• Keep Workers Safe Behind the Wheel: Making Road Safety Part of Your Company’s Plan

    Posted on by

    If driving is a job responsibility for any of your workers, it’s a good idea to have a company-wide road safety program. NETS (Network of Employers for Traffic Safety) helps employers create and maintain their road safety programs with the NETS’ Comprehensive Guide to Road Safety. NETS outlines the four pillars of road safety management: road safety management system; driver and passenger requirements; journey management requirements; and vehicle Read More

  • Stay Alert on the Job: Managing Driver Fatigue

    Posted on by

    If your workers drive on the job, you need to make sure they’re not tired on the job. Driver fatigue can put your workers and others around them in danger. The signs of fatigued driving, as identified by NETS (Network of Employers for Traffic Safety), are highly recognizable and include difficulty concentrating, missing an exit or driving over the “rumble strips” on the side of the road. Managing Read More

  • Fight Back: How to Protect Workers During a Pandemic

    Posted on by

    A pandemic, defined by OSHA (Occupational Safety and Health Administration), is “a global disease outbreak and can be caused by a variety of agents, including influenza and coronaviruses.” Most recently, Ebola has been making news as a very dangerous pandemic. Since the threat of Ebola now exists in the U.S., it’s important that workplaces remain on-guard to avoid the spreading of Ebola and other infectious diseases among workers. OSHA Read More

  • Safety News You Can Use

    Posted on by

    OSHA introduces new rules regarding the reporting of injuries and cites companies for jeopardizing the safety of their workers. Learn what the new rules could mean to you, and what led to these latest OSHA violations. New Rules for Reporting Severe Injuries Beginning on Jan. 1, 2015, employers must communicate with OSHA whenever an employee is killed on the job or suffers a work-related hospitalization, amputation or loss of Read More

  • Traffic Safety in the Work Zone

    Posted on by

    Work zones can be danger zones. According to the Centers for Disease Control and Prevention (CDC), there were 609 construction and maintenance work zone fatalities in 2012. One of the dangers of a work zone is the risk of a worker being struck by a vehicle, and it’s important to put processes in place to maintain the safety of workers, as well as motorists traveling through work zones. Read More

  • School Children the Real Winners in Snack Drive Competition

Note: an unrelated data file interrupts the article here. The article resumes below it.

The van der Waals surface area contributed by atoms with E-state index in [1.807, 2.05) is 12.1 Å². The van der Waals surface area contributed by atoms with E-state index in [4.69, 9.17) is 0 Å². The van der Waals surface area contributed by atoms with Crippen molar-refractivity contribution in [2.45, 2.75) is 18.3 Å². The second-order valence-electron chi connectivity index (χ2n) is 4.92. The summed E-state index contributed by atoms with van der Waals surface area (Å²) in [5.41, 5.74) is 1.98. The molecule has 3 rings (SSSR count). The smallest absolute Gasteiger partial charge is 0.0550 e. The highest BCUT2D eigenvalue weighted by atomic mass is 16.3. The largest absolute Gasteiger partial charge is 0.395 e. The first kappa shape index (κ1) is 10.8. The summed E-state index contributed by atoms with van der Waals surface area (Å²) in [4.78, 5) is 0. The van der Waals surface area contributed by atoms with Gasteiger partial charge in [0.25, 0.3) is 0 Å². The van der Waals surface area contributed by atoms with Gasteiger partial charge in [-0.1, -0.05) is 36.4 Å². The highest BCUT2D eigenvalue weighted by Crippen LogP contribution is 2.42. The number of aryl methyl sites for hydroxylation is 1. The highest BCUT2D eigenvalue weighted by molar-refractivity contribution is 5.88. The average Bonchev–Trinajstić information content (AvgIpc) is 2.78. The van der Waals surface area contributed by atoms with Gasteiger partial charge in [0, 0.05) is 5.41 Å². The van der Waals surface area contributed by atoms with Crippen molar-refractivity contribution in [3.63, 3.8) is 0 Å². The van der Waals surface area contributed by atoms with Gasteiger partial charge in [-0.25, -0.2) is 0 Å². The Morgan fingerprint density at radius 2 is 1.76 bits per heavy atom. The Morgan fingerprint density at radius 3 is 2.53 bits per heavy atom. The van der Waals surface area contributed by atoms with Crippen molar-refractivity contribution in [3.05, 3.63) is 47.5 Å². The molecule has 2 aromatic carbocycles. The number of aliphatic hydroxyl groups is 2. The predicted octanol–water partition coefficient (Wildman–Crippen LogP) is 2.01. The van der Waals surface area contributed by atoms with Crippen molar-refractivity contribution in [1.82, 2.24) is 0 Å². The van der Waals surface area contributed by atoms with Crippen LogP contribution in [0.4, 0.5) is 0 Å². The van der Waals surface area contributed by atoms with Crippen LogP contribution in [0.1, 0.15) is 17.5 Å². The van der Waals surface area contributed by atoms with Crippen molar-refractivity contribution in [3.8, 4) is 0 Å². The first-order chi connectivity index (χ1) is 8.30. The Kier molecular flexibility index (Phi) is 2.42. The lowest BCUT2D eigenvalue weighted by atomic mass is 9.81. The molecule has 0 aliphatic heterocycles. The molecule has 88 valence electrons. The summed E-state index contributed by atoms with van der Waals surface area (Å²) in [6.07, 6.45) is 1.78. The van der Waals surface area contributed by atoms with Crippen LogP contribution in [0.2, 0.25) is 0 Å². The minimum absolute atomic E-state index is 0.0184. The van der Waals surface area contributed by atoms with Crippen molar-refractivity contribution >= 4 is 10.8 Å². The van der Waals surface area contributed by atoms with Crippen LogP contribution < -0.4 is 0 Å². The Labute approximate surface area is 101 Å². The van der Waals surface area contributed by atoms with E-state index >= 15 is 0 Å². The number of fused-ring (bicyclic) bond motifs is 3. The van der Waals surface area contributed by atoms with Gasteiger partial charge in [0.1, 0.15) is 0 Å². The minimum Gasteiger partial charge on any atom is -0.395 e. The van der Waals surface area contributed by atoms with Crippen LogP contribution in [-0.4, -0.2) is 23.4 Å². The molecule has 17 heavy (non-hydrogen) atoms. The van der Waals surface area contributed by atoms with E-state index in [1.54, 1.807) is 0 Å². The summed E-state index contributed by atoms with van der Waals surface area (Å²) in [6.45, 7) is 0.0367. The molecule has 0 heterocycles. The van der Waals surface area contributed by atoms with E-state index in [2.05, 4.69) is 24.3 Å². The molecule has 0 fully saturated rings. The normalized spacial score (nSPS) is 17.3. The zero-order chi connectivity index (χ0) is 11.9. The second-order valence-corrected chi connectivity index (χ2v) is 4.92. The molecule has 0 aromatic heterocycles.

Posted on by

    Hunger is a problem that doesn’t yet seem to have an end. Organizations, such as Feeding America, work consistently to help. Every September, they shine a spotlight on the issue of hunger with Hunger Action Month. One of the goals of Hunger Action Month is to gain support for child nutrition programs. The need is very strong. According to Feeding America, 15.8 million children lived in Read More

  • Watch Your Back: Safety Tips for Stocking Shelves

    Posted on by

    According to a 2011 report by the Bureau of Labor Statistics (BLS), workers in warehousing and retail industries incurred the highest rates of musculoskeletal disorders (MSDs), as well as employees in wholesale trade and construction, healthcare and transportation. Of all the reported employee injuries and illnesses, the 387,820 instances of MSDs make up 33% of those workplace issues. Factors in Back Injuries at Work For such seemingly small Read More

  • OSHA Updates Injury and Illness Reporting Requirements

    Posted on by

    OSHA (Occupational Safety and Health Administration) has updated employer responsibilities regarding the reporting of injuries and illnesses with the goal of preventing future injuries. Effective Jan. 1, 2015 (for employers in states covered by federal OSHA), employers must inform OSHA when an employee is killed on the job, or suffers a work-related hospitalization, amputation or loss of an eye. The new rule includes two core updates. OSHA is updating Read More

  • Back To School, Back to Cleaning

    Posted on by

    Now that another school year has begun, educational institutions across the United States are faced with another set of responsibilities. One of these concerns is the cleanliness of the school. As the health and safety of both students and staff is greatly dependent on the sanitation and maintenance of the school, this should be one of the top priorities of administrators and managers. Unfortunately, the start of the school Read More

  • Demolition Hazards on the Jobsite: What You Need to Know to Stay Safe

    Posted on by

    Citing many recent fatalities, OSHA (Occupational Safety and Health Administration) has launched a new website focused on protecting workers from construction demolition hazards. On the new site, OSHA outlines how to avoid these hazards. The first step is to plan ahead. OSHA recommends completing an engineering survey before any demolition work begins. Next is to provide appropriate personal protective equipment (PPE). This includes protection for the eyes, face, head, Read More

  1. Pages:
  2. 1
  3. 2
  4. 3
  5. 4
  6. 5
  7. 6
  8. 7
  9. 8
  10. 9
  11. ...
  12. 53